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LinkedIn Puts JavaScript API Into Production

Developers cheered and criticized the tools that let websites and business applications tap into the professional social network.

LinkedIn put its JavaScript application programming interface into production this week, making it easier to add the site's content and connections to other websites and Web applications.

LinkedIn had announced an early access version of the JavaScript libraries in October, but officially opened access to the production version with a blog post Wednesday. API documentation and tutorials are available at the LinkedIn Developers site, and LinkedIn also provided some basic plugins or widgets -- copy and paste snippets of code you can add to your website to incorporate a capsule profile or a recommendation button for a specific product.

The approach is similar to the Facebook social plugins, in that LinkedIn provides a Web form for entering parameters, such as the public Web address of the profile you want to display, and then generates a code snippet with the variables entered in the right spots.

The JavaScript API provides shortcuts for accessing many of the same functions provided by the LinkedIn REST API and returns data in JSON (JavaScript Object Notation) format. If a JavaScript equivalent does not exist, developers can also make a call to the REST API from JavaScript and process the data they get back.

So far, the developer support forum is full of complaints from those who can't quite get the technology to work the way they want it to -- not necessarily an unusual state of affairs for any developer discussion board. However, one of the most active participants said in a LinkedIn message exchange that "the API is near useless given the lack of stability." This developer, Kevin LaRose of the Joomlapolis community website for users of the Joomla open source content management system, said the API has some interesting features for "offering business sites quick access to business information and profiles as well as easy connectivity directly from their site." However, he had experienced basic problems trying to get the user authentication method LinkedIn provides to work properly, he wrote.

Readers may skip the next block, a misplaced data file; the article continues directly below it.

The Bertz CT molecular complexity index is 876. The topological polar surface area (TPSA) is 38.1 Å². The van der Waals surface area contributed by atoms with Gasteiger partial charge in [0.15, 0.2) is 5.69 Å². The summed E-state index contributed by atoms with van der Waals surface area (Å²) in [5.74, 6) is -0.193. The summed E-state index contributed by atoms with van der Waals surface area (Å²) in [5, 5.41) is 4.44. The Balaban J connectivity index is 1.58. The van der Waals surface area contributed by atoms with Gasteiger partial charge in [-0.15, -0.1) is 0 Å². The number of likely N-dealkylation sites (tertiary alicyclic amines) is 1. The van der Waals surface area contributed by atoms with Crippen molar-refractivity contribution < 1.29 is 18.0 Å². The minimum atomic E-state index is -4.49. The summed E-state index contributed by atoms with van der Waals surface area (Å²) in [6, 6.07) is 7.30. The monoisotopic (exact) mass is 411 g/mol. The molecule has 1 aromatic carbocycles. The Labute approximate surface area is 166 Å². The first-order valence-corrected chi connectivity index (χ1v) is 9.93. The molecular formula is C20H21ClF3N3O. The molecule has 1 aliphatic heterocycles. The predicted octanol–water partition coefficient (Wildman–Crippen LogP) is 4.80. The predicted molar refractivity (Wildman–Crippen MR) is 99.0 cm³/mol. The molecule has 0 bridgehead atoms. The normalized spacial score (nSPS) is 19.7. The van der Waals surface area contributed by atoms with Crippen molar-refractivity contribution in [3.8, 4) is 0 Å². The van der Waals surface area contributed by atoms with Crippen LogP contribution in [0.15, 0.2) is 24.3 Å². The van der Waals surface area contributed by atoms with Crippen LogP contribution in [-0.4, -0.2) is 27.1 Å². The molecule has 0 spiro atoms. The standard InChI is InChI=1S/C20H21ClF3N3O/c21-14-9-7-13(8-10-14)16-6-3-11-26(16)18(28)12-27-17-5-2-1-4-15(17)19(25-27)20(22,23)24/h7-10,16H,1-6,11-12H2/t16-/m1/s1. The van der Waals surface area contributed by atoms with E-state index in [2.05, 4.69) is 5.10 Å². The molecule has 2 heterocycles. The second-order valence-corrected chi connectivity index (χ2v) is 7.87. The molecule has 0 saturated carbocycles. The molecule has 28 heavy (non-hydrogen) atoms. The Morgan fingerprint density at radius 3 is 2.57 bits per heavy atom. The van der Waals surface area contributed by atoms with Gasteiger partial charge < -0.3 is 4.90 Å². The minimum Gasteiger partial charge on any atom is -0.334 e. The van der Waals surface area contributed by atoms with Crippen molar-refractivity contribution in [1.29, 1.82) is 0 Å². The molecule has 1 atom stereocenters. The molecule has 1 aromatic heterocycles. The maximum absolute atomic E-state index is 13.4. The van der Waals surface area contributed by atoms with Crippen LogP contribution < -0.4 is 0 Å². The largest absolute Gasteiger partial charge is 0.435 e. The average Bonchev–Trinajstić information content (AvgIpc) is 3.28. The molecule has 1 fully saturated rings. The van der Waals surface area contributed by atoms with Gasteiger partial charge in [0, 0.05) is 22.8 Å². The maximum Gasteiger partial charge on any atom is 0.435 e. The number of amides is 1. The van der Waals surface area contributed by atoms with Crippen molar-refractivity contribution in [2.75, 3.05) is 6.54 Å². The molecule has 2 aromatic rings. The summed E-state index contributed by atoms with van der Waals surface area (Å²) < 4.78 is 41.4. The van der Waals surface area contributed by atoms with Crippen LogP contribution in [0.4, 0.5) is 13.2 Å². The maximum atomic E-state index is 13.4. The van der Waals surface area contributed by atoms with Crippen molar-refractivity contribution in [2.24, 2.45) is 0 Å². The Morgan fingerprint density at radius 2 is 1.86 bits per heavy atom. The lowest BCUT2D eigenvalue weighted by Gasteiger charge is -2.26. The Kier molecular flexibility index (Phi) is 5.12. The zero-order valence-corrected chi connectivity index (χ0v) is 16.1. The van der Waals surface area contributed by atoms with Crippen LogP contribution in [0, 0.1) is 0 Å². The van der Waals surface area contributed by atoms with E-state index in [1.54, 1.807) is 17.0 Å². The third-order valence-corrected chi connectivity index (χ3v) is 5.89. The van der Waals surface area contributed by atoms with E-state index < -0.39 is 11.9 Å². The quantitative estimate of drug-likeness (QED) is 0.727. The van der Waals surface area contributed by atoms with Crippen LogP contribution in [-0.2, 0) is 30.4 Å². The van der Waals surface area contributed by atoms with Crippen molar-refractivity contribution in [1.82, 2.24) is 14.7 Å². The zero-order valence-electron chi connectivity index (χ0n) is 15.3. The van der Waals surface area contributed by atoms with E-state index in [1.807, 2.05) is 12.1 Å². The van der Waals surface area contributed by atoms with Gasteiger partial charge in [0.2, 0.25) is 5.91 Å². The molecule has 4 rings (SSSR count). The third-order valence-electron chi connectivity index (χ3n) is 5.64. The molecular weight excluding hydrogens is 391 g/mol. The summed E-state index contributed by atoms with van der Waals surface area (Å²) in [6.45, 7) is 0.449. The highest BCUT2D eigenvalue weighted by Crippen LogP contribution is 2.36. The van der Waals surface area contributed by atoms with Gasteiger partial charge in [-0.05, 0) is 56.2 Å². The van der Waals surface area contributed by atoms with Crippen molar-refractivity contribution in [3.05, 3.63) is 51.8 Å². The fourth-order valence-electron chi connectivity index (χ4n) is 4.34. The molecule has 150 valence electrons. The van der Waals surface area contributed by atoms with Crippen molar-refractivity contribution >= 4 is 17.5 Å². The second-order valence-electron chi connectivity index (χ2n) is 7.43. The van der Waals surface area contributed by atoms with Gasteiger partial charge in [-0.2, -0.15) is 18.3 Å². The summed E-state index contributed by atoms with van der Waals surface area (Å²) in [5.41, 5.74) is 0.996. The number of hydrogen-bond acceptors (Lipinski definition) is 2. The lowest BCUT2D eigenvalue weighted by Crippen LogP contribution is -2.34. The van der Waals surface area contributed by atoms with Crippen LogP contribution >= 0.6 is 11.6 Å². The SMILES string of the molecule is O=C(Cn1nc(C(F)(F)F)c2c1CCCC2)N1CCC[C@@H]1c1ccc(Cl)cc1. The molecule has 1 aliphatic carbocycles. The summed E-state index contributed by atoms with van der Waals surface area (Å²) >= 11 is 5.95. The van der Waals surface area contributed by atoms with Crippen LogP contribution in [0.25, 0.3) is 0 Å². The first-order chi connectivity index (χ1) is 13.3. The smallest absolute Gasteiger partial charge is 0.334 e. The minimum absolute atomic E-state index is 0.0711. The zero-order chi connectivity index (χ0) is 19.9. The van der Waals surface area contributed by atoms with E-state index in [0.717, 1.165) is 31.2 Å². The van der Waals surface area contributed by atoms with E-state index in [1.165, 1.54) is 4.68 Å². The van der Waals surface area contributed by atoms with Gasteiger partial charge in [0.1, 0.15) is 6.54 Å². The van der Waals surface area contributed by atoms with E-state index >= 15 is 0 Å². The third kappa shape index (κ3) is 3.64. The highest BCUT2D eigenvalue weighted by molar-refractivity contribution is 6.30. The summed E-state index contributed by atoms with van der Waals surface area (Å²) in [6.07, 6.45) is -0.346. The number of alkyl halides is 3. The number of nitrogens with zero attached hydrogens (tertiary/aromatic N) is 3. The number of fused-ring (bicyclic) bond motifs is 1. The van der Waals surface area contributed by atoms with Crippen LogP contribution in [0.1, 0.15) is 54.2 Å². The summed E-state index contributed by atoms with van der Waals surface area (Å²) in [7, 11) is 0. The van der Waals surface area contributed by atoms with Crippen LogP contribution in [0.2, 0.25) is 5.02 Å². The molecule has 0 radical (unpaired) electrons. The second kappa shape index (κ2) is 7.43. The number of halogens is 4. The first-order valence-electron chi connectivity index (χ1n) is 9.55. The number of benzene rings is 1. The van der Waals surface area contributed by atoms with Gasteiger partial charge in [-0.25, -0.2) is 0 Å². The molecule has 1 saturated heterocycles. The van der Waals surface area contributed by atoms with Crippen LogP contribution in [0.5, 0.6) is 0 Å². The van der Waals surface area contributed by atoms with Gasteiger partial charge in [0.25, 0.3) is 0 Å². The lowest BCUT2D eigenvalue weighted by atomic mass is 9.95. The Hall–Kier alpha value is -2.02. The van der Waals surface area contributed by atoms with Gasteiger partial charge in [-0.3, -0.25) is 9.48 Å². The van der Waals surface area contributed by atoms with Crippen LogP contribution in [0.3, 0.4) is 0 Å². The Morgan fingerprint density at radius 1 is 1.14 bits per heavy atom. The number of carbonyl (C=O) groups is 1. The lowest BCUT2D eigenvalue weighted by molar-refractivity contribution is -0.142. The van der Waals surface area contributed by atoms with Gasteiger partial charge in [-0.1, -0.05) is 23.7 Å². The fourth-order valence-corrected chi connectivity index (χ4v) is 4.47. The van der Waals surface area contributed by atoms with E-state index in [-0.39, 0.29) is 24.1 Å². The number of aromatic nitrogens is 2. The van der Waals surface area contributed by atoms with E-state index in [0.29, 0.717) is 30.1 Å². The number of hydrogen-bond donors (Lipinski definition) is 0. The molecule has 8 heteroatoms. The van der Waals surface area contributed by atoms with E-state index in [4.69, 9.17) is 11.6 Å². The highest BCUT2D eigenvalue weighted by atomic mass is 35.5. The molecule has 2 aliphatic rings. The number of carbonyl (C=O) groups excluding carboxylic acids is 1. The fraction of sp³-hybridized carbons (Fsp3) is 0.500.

Neither LinkedIn public relations staff nor Adam Nash, the vice president of product management who signed the blog announcing the release, responded to requests for comment.

If LaRose was frustrated, Carol Hagen of Hagen Business Systems in Chandler, Ariz., was quick to celebrate the announcement with a status update proclaiming "every B2B website needs to add LinkedIn elements." Hagen works primarily with construction firms, selling them software and also, lately, coaching them on social media strategy with a big emphasis on LinkedIn.

She said in an interview that the last time she looked at the preview versions of the JavaScript widgets, they were still a little too complicated for her limited technical skills, given that she is more of a salesperson and social media strategist than a techie. Still, she is enthusiastic about the potential for integrating LinkedIn on the Web and beyond.

"Every project management system that's out there has to be filled with your contacts, because that's how we exchange documentation," Hagen said, so it makes sense to use Web APIs to pull that information from LinkedIn as it becomes a more comprehensive master business card index. "I firmly believe LinkedIn is going to emerge as the only B2B social network, at least in the United States," Hagen said.

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